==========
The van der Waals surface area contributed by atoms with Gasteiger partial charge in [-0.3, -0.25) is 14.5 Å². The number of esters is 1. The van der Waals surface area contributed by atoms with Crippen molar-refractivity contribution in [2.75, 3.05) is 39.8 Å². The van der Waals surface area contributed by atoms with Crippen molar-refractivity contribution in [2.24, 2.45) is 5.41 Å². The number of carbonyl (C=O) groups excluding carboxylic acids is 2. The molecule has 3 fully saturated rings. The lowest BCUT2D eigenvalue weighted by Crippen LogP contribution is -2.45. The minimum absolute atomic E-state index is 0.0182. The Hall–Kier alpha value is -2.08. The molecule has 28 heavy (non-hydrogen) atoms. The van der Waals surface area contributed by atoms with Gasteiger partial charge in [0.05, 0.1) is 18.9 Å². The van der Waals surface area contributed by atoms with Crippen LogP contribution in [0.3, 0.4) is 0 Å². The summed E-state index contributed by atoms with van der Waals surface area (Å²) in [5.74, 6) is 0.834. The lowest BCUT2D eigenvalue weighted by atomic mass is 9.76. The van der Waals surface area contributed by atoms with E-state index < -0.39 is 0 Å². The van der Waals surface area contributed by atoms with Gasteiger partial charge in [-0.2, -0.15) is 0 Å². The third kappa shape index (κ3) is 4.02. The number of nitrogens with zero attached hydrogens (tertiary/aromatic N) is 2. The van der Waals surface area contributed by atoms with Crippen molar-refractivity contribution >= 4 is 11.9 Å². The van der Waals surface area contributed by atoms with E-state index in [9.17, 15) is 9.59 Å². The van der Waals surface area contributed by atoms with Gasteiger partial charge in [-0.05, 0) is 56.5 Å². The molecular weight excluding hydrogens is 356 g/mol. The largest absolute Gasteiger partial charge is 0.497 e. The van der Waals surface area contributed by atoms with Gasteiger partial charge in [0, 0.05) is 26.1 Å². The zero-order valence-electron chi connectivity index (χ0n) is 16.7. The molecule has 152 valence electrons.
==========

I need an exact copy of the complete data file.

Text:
The van der Waals surface area contributed by atoms with Gasteiger partial charge in [-0.3, -0.25) is 14.5 Å². The number of esters is 1. The van der Waals surface area contributed by atoms with Crippen molar-refractivity contribution in [2.75, 3.05) is 39.8 Å². The van der Waals surface area contributed by atoms with Crippen molar-refractivity contribution in [2.24, 2.45) is 5.41 Å². The number of carbonyl (C=O) groups excluding carboxylic acids is 2. The molecule has 3 fully saturated rings. The lowest BCUT2D eigenvalue weighted by Crippen LogP contribution is -2.45. The minimum absolute atomic E-state index is 0.0182. The Hall–Kier alpha value is -2.08. The molecule has 28 heavy (non-hydrogen) atoms. The van der Waals surface area contributed by atoms with Gasteiger partial charge in [0.05, 0.1) is 18.9 Å². The van der Waals surface area contributed by atoms with Crippen LogP contribution in [0.3, 0.4) is 0 Å². The summed E-state index contributed by atoms with van der Waals surface area (Å²) in [5.74, 6) is 0.834. The lowest BCUT2D eigenvalue weighted by atomic mass is 9.76. The van der Waals surface area contributed by atoms with E-state index < -0.39 is 0 Å². The van der Waals surface area contributed by atoms with Gasteiger partial charge in [-0.2, -0.15) is 0 Å². The third kappa shape index (κ3) is 4.02. The number of nitrogens with zero attached hydrogens (tertiary/aromatic N) is 2. The van der Waals surface area contributed by atoms with Crippen molar-refractivity contribution >= 4 is 11.9 Å². The van der Waals surface area contributed by atoms with E-state index in [9.17, 15) is 9.59 Å². The van der Waals surface area contributed by atoms with Gasteiger partial charge in [-0.05, 0) is 56.5 Å². The molecular weight excluding hydrogens is 356 g/mol. The largest absolute Gasteiger partial charge is 0.497 e. The van der Waals surface area contributed by atoms with Gasteiger partial charge in [0, 0.05) is 26.1 Å². The zero-order valence-electron chi connectivity index (χ0n) is 16.7. The molecule has 152 valence electrons.